While he makes a distinction between “traditional Satanism” (meaning LeVayian Satanism, the actual religion) and “non-traditional Satanism” (meaning sick fucks who murder people) He still colludes the two together as though they are the same thing. How can an alleged expert contradict himself in such a fashion. Good question…
But surely, everyone who goes to these seminars are intelligent enough to scrutinize the information being relayed to them, right? Well…
Outside of this, he’s claimed to have appeared on a number of television shows. I’ve previously mentioned how Wedge inserted himself into the middle of Geraldo’s special on Satanism. But he also says he appeared on Oprah, Sally Jessy Raphael, and the 700th Club’s Straight Talk as well as consult with NBC’s Newsmagazine. Sadly, trying to find any record of those appearances, or any video of them cannot be found online at the time of this writing.
Also, the Washington Post article I referenced above also states that Wedge wrote a second book on Satanic cults, but I can’t find anything about it, not even the title.
The only other possible information I could find about the mysterious Satan Hunter is that, at least in 2003, Tom had a vanity license plate that read WEDGIE. So I guess he also enjoys unflattering nicknames?
One last thing about Wedgie, in my article about Geraldo, I had stated that Tom Wedge had passed away. I’m not sure where I came upon that information, I think I picked that up from a Russ Dizdar video on YouTube (more on that idiot later). However, doing additional research for this new series, I found evidence that Tom might still be alive. At the time of this writing I am still in the process of confirming this. Who knows, perhaps I can get the Wedge to speak again?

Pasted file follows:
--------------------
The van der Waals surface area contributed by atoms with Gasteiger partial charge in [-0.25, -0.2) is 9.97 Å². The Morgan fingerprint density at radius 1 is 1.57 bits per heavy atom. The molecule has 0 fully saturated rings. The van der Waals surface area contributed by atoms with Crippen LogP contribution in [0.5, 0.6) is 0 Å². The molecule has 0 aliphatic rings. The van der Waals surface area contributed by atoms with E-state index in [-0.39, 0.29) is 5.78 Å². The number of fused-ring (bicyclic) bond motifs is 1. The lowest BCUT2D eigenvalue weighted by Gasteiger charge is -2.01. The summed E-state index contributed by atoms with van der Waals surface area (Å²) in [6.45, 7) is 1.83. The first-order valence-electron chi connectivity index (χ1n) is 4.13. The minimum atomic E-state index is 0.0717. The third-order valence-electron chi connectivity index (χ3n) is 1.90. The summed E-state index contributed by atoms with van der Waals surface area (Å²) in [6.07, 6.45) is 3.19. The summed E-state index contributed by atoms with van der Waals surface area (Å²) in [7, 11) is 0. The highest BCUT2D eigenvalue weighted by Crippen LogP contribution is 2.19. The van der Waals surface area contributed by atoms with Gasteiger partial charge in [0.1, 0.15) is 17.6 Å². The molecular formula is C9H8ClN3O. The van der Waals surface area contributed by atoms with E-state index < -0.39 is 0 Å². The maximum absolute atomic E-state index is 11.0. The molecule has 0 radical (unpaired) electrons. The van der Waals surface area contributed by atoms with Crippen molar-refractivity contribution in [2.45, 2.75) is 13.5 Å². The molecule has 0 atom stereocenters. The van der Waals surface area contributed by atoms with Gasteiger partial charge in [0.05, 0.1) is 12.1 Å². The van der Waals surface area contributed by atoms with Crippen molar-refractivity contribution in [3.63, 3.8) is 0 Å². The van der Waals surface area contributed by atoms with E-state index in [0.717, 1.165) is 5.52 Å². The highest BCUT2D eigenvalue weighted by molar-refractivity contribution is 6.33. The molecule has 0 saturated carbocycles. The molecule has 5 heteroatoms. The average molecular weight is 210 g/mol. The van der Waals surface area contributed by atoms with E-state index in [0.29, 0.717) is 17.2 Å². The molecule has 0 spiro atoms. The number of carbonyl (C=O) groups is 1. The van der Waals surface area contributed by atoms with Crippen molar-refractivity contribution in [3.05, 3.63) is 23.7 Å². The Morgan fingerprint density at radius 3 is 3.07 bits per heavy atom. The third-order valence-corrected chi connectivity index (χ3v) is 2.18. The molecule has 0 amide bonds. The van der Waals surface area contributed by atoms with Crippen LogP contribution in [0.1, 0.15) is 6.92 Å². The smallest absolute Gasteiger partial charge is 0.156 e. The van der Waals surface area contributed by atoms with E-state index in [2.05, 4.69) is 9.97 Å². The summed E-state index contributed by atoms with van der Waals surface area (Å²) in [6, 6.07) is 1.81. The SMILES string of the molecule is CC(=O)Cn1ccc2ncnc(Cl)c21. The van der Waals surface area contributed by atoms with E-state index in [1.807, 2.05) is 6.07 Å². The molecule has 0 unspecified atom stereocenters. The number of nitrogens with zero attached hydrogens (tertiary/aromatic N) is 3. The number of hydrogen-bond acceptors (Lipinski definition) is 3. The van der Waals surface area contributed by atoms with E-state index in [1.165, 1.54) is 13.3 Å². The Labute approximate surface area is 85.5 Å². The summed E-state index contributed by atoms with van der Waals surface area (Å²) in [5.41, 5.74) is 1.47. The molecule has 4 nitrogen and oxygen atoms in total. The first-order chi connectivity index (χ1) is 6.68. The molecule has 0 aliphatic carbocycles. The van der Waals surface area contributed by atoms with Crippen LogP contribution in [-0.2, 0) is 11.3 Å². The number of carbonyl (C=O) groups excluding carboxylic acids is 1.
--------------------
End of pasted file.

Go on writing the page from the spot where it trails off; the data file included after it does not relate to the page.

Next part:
So who are the people who benefitted from Tom Wedge’s work on Satanic cults? There must be tons of super-cops out there that have tackled down massive Satanic cults based on the teachings of Tom Wedge, right? Well, at the risk of rendering further parts of this series irrelevant, the fast answer is a resounding no. In fact, the only person who still brags about attending one of Tom Wedge’s seminars is Russ Dizdar.
Who is Russ Dizdar? Dizdar is currently one of the big “celebrities” of the conspiracy theory circuit, appearing regularly as a guest on Coast to Coast AM and writing books about SPIRITUAL WARFARE that is going on ALL AROUND US, ALL THE TIME! LOOK OUT! When Dizdar isn’t writing books about angel warriors and secret Satanic cults, he’s giving lectures to sold out auditoriums. So, clearly I’m in the wrong line of work.
Anyway, let’s get back to “The Satan Hunter”, Wedge’s 1988 book where he imparts all his knowledge about Satanism and the Occult. Clocking in at over 200 pages it is chock full of confirmation bias, misinformation, outlandish claims, and navel gazing.
Instead of reading the damn thing I’m going to deliver to you, my valued readers the TL;DR version in 10 or so digestible chunks while simultaneously ripping apart every inaccuracy and falsehood. Sound like fun? Cool! I’m going to try and get a new chapter out every day or so.
So join us tomorrow-ish where we revisit the shocking case of Sean Sellers, Satan’s stooge and Tom Wedge’s golden ticket to credibility. Join us won’t you?